The milieu has to be a therapeutic instrument and it has to be
planned so that it invites further learning. This means that its aims
have to be discussed in terms of how, when and through which
means. An institution that purports the use of milieu therapy must
take into consideration basic principles (such as democracy that
demands a dialogue, voluntary participation, responsibility in daily
life, experience and the learning situation).
My observations showed that the easiest thing to work with was
responsibility because it was so easy to see when the young people
were irresponsible. Usually, the focus was on the young person and
not on the interactive situation between two or more partners.
Sometimes it was a question of age as to who was the most respon-
sible. However the older participant could resort to the use of force
if the younger had forgotten that he or she was part of a hierarchi-
cal system or if he or she became too troublesome. Democracy was
difficult to practice.
It was also difficult to learn to look upon the creative survival
strategies that appeared as destructive actions as a resource that had
to be transformed. It was as if the meaning of the words democracy
and responsibility was diminished to who it was that was going to
decide. The dialogic process how a decision could be reached and
how to take action as a result of the decision were not taken into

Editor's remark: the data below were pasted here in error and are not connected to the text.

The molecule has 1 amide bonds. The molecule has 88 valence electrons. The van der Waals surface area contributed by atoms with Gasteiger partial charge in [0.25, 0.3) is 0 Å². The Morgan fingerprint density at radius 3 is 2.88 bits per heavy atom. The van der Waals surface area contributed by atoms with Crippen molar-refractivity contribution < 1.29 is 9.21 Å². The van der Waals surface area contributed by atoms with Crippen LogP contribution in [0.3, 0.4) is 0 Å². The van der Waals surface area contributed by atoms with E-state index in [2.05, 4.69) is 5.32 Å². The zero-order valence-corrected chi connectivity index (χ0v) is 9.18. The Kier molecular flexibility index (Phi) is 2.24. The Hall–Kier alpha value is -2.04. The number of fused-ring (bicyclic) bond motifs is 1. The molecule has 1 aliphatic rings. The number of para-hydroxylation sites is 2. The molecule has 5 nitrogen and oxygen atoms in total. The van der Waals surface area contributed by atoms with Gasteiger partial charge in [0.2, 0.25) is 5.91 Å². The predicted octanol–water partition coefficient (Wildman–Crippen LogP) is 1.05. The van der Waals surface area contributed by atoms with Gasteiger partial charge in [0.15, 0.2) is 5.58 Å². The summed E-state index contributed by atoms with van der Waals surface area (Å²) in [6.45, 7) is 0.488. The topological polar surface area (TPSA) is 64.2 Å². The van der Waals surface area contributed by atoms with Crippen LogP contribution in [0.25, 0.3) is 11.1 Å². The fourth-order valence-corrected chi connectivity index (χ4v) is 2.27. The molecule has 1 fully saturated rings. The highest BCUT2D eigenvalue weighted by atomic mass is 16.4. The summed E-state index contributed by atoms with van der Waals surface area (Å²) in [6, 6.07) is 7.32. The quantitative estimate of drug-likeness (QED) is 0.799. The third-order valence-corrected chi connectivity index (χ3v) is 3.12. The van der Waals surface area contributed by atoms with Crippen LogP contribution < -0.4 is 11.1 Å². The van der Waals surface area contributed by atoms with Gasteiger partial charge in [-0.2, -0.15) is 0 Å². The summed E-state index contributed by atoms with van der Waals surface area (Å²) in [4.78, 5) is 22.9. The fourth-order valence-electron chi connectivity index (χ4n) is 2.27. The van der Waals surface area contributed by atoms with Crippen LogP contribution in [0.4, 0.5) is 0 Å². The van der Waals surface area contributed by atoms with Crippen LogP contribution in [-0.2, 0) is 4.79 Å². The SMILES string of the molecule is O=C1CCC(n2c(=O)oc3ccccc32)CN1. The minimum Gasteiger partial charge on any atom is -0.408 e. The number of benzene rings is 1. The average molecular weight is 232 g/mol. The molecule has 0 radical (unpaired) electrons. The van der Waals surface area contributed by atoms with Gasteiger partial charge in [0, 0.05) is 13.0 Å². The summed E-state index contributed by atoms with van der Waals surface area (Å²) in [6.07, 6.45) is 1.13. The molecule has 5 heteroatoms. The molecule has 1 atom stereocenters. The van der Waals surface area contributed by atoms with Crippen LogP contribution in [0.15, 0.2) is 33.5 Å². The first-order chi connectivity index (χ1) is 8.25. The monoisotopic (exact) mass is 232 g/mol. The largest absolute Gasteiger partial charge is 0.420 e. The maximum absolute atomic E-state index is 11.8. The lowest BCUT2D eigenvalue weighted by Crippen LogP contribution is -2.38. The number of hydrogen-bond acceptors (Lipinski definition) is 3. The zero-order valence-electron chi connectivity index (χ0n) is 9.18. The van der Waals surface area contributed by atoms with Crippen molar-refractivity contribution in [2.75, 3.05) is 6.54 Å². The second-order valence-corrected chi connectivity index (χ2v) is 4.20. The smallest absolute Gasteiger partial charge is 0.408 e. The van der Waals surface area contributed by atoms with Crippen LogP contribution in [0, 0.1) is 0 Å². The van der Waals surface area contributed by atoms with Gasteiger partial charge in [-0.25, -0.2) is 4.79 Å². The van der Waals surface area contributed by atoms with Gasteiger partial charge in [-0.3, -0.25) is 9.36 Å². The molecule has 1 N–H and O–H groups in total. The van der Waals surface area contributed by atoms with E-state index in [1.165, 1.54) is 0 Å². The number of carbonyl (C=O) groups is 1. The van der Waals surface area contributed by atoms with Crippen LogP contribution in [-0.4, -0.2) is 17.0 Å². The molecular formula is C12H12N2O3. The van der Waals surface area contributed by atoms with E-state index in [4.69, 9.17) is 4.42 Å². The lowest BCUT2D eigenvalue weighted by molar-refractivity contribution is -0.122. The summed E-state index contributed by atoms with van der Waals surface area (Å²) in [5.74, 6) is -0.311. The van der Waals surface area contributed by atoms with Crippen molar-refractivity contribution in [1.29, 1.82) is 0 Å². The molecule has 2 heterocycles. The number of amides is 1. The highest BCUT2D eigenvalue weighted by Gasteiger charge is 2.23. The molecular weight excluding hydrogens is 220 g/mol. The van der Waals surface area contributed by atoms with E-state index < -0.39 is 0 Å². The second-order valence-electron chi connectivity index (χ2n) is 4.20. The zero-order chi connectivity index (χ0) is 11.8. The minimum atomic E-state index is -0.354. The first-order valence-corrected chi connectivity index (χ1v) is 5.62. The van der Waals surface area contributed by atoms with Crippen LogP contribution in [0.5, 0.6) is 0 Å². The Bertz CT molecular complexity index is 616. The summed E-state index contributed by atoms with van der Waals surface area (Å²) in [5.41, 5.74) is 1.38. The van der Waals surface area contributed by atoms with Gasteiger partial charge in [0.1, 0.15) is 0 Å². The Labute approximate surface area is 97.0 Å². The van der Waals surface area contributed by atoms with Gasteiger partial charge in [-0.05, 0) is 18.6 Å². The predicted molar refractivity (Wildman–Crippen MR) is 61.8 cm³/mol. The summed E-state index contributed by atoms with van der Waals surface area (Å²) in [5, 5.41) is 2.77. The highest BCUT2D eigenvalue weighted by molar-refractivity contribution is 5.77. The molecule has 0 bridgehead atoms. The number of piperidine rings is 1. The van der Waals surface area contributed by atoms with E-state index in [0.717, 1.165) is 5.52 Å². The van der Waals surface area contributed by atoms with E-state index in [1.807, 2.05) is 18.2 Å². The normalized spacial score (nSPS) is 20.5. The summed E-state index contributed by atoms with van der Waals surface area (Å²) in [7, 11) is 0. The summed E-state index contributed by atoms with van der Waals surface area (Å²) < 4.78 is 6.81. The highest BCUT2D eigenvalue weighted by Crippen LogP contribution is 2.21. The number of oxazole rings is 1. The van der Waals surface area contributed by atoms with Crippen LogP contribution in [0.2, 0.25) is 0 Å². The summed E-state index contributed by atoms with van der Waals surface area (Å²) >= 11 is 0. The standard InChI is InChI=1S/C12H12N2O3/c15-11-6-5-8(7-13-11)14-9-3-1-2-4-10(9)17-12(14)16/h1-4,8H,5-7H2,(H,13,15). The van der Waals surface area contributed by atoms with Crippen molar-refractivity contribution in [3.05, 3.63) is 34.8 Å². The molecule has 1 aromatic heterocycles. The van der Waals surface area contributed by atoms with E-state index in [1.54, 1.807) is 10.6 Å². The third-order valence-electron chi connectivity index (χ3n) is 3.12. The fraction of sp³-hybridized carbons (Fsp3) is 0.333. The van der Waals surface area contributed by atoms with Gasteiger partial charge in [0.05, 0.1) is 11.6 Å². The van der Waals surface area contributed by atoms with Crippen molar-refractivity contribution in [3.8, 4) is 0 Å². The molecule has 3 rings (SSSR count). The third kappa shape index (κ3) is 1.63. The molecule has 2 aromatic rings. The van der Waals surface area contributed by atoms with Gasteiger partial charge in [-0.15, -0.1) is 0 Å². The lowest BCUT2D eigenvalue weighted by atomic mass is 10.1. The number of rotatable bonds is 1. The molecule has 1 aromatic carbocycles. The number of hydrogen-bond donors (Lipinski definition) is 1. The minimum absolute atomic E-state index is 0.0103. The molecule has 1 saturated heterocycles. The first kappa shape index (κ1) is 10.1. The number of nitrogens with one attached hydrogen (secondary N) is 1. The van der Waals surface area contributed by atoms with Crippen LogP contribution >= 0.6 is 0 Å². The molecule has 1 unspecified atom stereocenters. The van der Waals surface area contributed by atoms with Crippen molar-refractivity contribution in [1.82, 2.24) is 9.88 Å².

consideration. It was difficult to let the young people take part in
the planning of the everyday life on the ward. So when planning
processes were to take place in the group on the ward it became
quite chaotic. The staff had to learn to explain what they meant,
why they were saying something, and how they had come to a cer-
tain decision. But as time went on the young women took part in
forming the rules on the ward, they learned to be the chairwoman
of a meeting and they showed responsibility so that decisions were
in fact implemented.
Therapy is seen as working from a psychological or psychiatric
perspective even if the terms used are work therapy and other
medical treatments (Hagqvist 2000). Sven Hessle’s term ‘social
pedagogical milieus’ might be more appropriate if the key princi-
ples from milieu therapy are practised. This involves the creation
of a contextual didactic milieu that provides opportunities for
learning processes. Here we can utilise Pestalozzi’s household as
the field of situational learning and to plan this we need to put
Comenius’ pedagogic principles — what, how, when and through
what means—into action. Guided participation might be a start-
ing point that is followed by planned activities with a purpose and
a goal when the final goal is that the young person should become
increasingly independent and prepared to live her life outside the
institution. The consciousness of the power element in a close
relationship is always a truthful follower in the social pedagogical
process. It is necessary to work from the knowledge that the rela-
tionship is not permanent. The socialpedagogue is just a person in
an institution who is acting as a midwife in the process of building
a relationship capital and who is also in the process of helping the
person to gain the tools so he or she can be empowered and manage
the life outside the institutional setting.